Here comes a crucial earnings report for Apple.
On Tuesday afternoon, Apple will report its results for July, August, and September. It’s Apple’s fiscal Q4, also known as the September quarter.
Investors want to see if Apple can continue growing its iPhone business after an explosion in sales over the past 12 months.
If Apple whiffs, watch out below. Around this time in 2012, Apple entered a period of slow growth and the stock was cut in half. If Apple comes up short, there’s a risk of something similar happening again.
In 2014, Apple finally started selling a bigger iPhone. The iPhone 6 had a 4.7-inch screen, and the iPhone 6 Plus had a 5.5-inch screen. Prior to their release, the biggest iPhone had a 4-inch screen. Consumers had lusted after a big-screen iPhone, and as soon as Apple delivered, sales soared.
This took Apple’s stock from $US99 a share in October 2014 up to $US133 in February 2015. But then, a twist: The stock went sideways trading around $US133 until July, when shares started to fall. Today, it’s at around $US113.
So what’s going on here? It’s always tough to explain investor decisions, but it comes down to two things: China and the iPhone.
How bad or good is China?
Apple’s growth over the past year has been driven by sales in China:
- In fiscal Q1, sales in Greater China were up 70% year/year, compared to 30% for the company as a whole.
- In fiscal Q2, sales in Greater China were up 71% year/year, compared to 27% for the company as a whole.
- In fiscal Q3, sales in Greater China were up 112% year/year, compared to 33% for the company as a whole.
But a lot has happened in China since Apple last reported results in China. Its stock market had an unexpected swoon. Its government started doing funky stuff like devaluing its currency, and cutting interest rates. Its GDP growth was at its lowest point in 25 years.
On August 24, investors became panicked about China and started dumping Apple’s shares. It got so bad that CEO Tim Cook took the unprecedented step of emailing CNBC’s Jim Cramer just to let the world know that Apple was OK in China.
Apple fell below $US100 per share before Cramer got on TV and read the following email from Tim Cook:
I get updates on our performance in China every day, including this morning, and I can tell you that we have continued to experience strong growth for our business in China through July and August. Growth in iPhone activations has actually accelerated over the past few weeks, and we have had the best performance of the year for the App Store in China during the last 2 weeks.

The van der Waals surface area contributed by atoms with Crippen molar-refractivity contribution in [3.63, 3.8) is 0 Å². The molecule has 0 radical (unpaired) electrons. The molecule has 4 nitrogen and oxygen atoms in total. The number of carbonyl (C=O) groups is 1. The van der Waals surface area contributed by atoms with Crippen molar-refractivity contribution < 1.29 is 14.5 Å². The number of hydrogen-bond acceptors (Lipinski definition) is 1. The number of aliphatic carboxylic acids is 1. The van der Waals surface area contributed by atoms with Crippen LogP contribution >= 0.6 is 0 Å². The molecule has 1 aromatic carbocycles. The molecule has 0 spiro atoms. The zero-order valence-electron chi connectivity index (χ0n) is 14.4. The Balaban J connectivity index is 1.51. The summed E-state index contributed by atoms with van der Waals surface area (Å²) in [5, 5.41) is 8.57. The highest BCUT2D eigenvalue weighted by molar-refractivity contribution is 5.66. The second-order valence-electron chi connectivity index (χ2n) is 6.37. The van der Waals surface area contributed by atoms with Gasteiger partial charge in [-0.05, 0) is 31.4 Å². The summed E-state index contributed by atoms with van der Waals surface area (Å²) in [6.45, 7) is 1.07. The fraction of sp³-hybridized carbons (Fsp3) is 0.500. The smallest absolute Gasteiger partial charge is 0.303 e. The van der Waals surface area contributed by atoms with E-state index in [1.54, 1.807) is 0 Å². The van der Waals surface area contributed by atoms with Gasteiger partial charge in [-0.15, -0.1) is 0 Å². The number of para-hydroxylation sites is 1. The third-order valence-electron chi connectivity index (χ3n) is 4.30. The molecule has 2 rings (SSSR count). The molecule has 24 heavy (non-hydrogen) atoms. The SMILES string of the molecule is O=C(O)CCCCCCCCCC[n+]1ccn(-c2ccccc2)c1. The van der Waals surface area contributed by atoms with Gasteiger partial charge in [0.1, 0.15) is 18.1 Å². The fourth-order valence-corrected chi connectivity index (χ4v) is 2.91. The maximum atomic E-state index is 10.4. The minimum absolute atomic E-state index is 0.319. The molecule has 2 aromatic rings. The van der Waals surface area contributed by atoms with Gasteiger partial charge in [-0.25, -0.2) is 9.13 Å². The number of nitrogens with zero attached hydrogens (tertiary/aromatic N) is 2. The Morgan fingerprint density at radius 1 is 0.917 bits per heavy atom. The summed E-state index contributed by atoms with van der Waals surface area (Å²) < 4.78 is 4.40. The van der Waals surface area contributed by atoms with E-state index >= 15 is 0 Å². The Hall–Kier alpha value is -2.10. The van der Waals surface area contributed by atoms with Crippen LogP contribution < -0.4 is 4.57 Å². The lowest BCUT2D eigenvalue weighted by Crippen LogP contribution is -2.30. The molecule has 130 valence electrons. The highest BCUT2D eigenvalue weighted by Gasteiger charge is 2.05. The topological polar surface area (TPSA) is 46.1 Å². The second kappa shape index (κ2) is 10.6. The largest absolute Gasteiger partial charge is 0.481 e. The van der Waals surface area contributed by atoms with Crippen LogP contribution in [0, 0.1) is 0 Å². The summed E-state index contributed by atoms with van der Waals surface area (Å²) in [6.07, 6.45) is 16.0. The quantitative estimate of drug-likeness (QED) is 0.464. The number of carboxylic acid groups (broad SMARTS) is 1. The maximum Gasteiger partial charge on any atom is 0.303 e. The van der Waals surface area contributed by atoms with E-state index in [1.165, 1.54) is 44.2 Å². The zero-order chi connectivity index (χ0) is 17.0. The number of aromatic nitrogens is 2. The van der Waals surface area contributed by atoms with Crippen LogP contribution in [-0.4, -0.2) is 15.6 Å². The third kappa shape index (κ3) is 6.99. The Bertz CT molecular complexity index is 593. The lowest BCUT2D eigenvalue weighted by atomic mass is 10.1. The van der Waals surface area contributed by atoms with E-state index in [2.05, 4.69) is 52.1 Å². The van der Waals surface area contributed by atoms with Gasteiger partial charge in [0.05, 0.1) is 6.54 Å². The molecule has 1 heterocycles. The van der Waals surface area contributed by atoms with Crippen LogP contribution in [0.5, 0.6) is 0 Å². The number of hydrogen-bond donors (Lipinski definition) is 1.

Obviously I can’t predict the future, but our performance so far this quarter is reassuring. Additionally, I continue to believe that China represents an unprecedented opportunity over the long term as LTE penetration is very low and most importantly the growth of the middle class over the next several years will be huge.
The stock still fell to $US103 that day, but it was better than it could have been. Since then, the stock has been on the rebound.
It’s nearly impossible to find a comparison for Apple’s business in China to get a read on how Apple will perform.
But Nike, which also has a strong brand in China, said it saw its sales up 30% in the June-to-August time frame. That was an acceleration from the prior quarter when sales were up 19%. So consumers in China still have disposable income for sneakers, which suggests they still have cash to spend on phones. Coincidentally, Cook is on the board of Nike.
In addition to concerns about China, there is a looming worry about the iPhone business.
Many investors are sceptical Apple can beat the mammoth iPhone sales numbers it posted in the past 12 months.
“Based on conversations with 15 investors over the last week, we believe that expectations are for iPhones to be down slightly in the December quarter,” said Piper Jaffray analyst Gene Munster in a research report.
Apple is the iPhone company, and 63% of its revenue came from the iPhone last quarter. And while it doesn’t break out profitability, an even greater percentage of the company’s profits come from the iPhone.
A slowdown in the iPhone is likely to lead to a slowdown in the company overall.
Last quarter, Apple came up short against analyst expectations for iPhone sales. It sold 47.5 million units versus 48.8 million expected. That triggered a 7% drop in the stock despite the fact that Apple’s overall revenue was better than expected.
So this is why investors are watching this quarter closely. They want to see if Apple will be able to keep the iPhone growing, and they want to see Apple’s guidance for next quarter.
If Apple whiffs on expectations or delivers softer-than-expected guidance, the stock could crater. The silver lining for Apple this year, compared to 2012, is that Apple has the Apple Watch, a new Apple TV, and the iPad Pro. In 2012, there were no new products to buoy Apple, and pundits were starting to murmur that Apple couldn’t innovate. That’s less likely to happen this time.
Here, in bold, are the numbers buy-side analysts are looking for versus sell-side. Buy-side people are the ones who buy the stock, so in some ways their numbers are more important. But when the numbers hit, everyone compares them to the sell-side, which the are analysts you see on TV and quoted in the press:
- September revenue: $US51 billion to $US51.5 billion vs. the Street’s $US51 billion, which would be up 21%.
- September gross margins: 39.5% vs. the Street’s 39.3%.
- September iPhone units: 48 million to 49 million vs. the Street’s 47.8 million.
- September Mac units: 5.5 million vs. the Street’s 5.7 million.
- September iPad units: 10.5 million vs. the Street’s 10.5 million.
- December quarter revenue guide: $US74 billion to $US77 billion vs. the Street’s $US77 billion, which would be 3.2% growth.
- December gross margin guide: 39% to 40% vs. the Street’s 39.7%.
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